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Genome‐Wide Maps of Transcription Regulatory Elements and Transcription Enhancers in Development and Disease

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ABSTRACT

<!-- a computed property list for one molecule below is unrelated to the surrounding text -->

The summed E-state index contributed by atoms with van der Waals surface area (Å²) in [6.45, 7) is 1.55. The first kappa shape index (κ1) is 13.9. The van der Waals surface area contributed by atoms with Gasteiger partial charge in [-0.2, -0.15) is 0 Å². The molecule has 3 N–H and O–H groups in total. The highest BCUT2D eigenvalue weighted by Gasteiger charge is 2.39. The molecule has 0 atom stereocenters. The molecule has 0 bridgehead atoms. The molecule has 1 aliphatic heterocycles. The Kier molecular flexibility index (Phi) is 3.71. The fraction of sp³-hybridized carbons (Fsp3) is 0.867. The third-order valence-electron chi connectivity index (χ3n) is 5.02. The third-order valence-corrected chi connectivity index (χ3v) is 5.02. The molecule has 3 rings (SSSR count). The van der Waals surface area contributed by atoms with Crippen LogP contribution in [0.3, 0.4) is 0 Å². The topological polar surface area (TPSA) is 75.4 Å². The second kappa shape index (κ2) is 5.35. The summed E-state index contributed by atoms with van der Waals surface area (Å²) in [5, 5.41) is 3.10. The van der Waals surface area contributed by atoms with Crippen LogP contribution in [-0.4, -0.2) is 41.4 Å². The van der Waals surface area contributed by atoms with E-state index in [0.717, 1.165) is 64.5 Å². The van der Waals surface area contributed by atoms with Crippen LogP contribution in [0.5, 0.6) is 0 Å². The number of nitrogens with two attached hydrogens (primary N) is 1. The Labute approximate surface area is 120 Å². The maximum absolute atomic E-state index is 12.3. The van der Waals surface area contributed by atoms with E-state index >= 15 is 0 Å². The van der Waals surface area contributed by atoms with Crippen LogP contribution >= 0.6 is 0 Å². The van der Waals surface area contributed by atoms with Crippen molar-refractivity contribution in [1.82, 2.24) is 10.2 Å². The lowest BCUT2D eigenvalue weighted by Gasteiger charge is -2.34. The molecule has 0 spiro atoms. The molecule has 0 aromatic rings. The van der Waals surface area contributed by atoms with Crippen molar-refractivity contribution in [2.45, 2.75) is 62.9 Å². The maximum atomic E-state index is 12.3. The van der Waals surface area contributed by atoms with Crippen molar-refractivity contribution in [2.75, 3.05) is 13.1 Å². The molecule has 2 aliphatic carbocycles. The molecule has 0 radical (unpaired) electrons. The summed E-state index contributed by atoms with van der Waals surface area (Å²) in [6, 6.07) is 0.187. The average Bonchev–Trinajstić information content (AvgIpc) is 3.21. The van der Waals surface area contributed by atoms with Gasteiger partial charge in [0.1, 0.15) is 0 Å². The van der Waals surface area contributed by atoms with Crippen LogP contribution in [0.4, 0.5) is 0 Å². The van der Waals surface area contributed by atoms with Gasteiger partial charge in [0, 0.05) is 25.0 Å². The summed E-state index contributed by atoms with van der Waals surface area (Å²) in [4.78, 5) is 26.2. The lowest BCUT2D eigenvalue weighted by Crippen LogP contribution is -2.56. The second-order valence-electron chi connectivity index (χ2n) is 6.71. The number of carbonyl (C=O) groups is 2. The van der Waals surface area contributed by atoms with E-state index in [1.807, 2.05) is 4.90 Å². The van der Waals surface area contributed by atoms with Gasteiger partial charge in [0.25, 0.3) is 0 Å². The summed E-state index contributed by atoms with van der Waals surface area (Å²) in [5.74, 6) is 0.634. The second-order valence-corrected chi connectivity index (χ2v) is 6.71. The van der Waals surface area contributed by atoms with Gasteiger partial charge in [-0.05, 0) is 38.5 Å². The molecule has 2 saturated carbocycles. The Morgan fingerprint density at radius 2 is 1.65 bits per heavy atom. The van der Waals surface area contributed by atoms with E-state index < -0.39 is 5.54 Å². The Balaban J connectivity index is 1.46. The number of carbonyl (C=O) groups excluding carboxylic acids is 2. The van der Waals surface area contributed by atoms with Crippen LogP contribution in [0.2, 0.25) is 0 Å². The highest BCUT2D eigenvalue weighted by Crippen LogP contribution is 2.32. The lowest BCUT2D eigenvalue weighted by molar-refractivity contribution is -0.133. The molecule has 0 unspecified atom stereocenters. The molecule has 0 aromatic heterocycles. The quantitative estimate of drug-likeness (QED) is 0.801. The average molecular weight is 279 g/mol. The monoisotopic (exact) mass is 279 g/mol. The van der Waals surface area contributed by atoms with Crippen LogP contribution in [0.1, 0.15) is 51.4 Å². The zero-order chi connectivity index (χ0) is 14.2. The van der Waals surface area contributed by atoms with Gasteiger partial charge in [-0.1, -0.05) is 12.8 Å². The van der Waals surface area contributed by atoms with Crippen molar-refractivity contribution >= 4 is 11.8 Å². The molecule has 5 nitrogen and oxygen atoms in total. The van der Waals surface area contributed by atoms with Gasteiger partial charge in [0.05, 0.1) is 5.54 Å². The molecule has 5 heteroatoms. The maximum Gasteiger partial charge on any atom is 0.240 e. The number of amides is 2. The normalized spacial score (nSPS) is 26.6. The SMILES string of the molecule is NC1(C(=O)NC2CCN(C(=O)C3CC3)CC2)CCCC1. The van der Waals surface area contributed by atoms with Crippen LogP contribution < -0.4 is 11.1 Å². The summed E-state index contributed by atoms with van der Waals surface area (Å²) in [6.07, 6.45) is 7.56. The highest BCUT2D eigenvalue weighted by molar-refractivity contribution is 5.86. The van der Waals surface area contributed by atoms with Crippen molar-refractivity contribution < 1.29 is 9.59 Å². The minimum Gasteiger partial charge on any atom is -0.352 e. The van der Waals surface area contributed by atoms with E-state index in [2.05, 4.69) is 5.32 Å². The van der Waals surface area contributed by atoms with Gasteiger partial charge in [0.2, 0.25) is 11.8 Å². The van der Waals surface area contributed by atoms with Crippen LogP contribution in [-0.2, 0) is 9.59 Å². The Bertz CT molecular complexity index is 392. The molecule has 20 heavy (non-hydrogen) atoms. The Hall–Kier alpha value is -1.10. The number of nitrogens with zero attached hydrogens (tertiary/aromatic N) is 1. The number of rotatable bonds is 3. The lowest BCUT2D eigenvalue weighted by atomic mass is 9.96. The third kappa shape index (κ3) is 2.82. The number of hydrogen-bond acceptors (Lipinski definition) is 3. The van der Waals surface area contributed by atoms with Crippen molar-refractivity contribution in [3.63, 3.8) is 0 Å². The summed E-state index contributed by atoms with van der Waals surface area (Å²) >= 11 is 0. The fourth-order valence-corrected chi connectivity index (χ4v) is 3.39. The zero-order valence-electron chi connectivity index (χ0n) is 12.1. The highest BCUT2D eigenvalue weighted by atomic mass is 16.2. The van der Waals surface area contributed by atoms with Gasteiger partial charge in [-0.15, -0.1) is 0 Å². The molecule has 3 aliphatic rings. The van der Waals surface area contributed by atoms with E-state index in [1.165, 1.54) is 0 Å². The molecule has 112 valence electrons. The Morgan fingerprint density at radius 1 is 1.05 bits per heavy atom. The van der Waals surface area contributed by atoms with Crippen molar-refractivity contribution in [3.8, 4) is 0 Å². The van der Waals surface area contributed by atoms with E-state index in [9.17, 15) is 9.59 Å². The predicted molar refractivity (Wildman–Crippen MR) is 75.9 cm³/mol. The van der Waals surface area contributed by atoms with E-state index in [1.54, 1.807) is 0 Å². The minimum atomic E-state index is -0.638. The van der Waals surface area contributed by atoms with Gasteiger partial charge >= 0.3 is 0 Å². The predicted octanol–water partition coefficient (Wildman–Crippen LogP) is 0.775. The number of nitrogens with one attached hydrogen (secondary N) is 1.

Gene expression is regulated by numerous elements including enhancers, insulators, transcription factors, and architectural proteins. Regions of DNA distal to the transcriptional start site, called enhancers, play a central role in the temporal and tissue‐specific regulation of gene expression through RNA polymerase II. The identification of enhancers and other cis regulatory elements has largely been possible due to advances in next generation sequencing technologies. Enhancers regulate gene expression through chromatin loops mediated by architectural proteins such as YY1, CTCF, the cohesin complex, and LDB1. Additionally, enhancers can be transcribed to produce noncoding RNAs termed enhancer RNAs that likely participate in transcriptional regulation. The central role of enhancers in regulating gene expression implicates them in both normal physiology but also many disease states. The importance of enhancers is evident by the suggested role of SNPs, duplications, and other alterations of enhancer function in many diseases, ranging from cancer to atherosclerosis to chronic kidney disease. Although much progress has been made in recent years, the field of enhancer biology and our knowledge of the cis regulome remains a work in progress. This review will highlight recent seminal studies which demonstrate the role of enhancers in normal physiology and disease pathogenesis. © 2019 American Physiological Society. Compr Physiol 9:439‐455, 2019.